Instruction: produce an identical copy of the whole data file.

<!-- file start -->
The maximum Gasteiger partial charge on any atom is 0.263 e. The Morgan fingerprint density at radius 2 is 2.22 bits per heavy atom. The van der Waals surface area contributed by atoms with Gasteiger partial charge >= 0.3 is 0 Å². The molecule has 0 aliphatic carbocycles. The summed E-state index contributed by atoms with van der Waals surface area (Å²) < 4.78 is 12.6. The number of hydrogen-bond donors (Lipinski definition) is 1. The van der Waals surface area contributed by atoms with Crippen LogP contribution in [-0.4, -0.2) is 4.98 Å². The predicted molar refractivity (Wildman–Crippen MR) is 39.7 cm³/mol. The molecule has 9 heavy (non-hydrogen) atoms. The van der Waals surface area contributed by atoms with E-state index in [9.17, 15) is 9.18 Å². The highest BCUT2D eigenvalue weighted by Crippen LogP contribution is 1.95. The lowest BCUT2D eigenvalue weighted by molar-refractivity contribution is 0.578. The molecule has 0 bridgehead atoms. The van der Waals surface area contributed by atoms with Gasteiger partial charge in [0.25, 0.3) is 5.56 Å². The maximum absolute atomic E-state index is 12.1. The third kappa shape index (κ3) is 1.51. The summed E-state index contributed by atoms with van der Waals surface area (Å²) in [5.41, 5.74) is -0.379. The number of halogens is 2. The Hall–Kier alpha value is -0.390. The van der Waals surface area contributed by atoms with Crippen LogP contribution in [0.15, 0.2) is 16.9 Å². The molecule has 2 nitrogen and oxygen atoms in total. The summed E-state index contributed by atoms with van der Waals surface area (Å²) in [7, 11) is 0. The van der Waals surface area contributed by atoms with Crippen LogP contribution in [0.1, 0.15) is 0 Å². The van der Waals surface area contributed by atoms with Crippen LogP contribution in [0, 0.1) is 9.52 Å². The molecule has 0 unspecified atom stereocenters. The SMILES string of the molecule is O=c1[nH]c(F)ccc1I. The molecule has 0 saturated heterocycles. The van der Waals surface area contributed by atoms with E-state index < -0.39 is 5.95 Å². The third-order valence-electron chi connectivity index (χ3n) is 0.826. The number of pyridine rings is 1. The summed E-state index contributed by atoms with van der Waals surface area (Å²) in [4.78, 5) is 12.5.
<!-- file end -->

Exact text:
The maximum Gasteiger partial charge on any atom is 0.263 e. The Morgan fingerprint density at radius 2 is 2.22 bits per heavy atom. The van der Waals surface area contributed by atoms with Gasteiger partial charge >= 0.3 is 0 Å². The molecule has 0 aliphatic carbocycles. The summed E-state index contributed by atoms with van der Waals surface area (Å²) < 4.78 is 12.6. The number of hydrogen-bond donors (Lipinski definition) is 1. The van der Waals surface area contributed by atoms with Crippen LogP contribution in [-0.4, -0.2) is 4.98 Å². The predicted molar refractivity (Wildman–Crippen MR) is 39.7 cm³/mol. The molecule has 9 heavy (non-hydrogen) atoms. The van der Waals surface area contributed by atoms with E-state index in [9.17, 15) is 9.18 Å². The highest BCUT2D eigenvalue weighted by Crippen LogP contribution is 1.95. The lowest BCUT2D eigenvalue weighted by molar-refractivity contribution is 0.578. The molecule has 0 bridgehead atoms. The van der Waals surface area contributed by atoms with Gasteiger partial charge in [0.25, 0.3) is 5.56 Å². The maximum absolute atomic E-state index is 12.1. The third kappa shape index (κ3) is 1.51. The summed E-state index contributed by atoms with van der Waals surface area (Å²) in [5.41, 5.74) is -0.379. The number of halogens is 2. The Hall–Kier alpha value is -0.390. The van der Waals surface area contributed by atoms with Crippen LogP contribution in [0.15, 0.2) is 16.9 Å². The molecule has 2 nitrogen and oxygen atoms in total. The summed E-state index contributed by atoms with van der Waals surface area (Å²) in [7, 11) is 0. The van der Waals surface area contributed by atoms with Crippen LogP contribution in [0.1, 0.15) is 0 Å². The van der Waals surface area contributed by atoms with Crippen LogP contribution in [0, 0.1) is 9.52 Å². The molecule has 0 unspecified atom stereocenters. The SMILES string of the molecule is O=c1[nH]c(F)ccc1I. The molecule has 0 saturated heterocycles. The van der Waals surface area contributed by atoms with E-state index < -0.39 is 5.95 Å². The third-order valence-electron chi connectivity index (χ3n) is 0.826. The number of pyridine rings is 1. The summed E-state index contributed by atoms with van der Waals surface area (Å²) in [4.78, 5) is 12.5.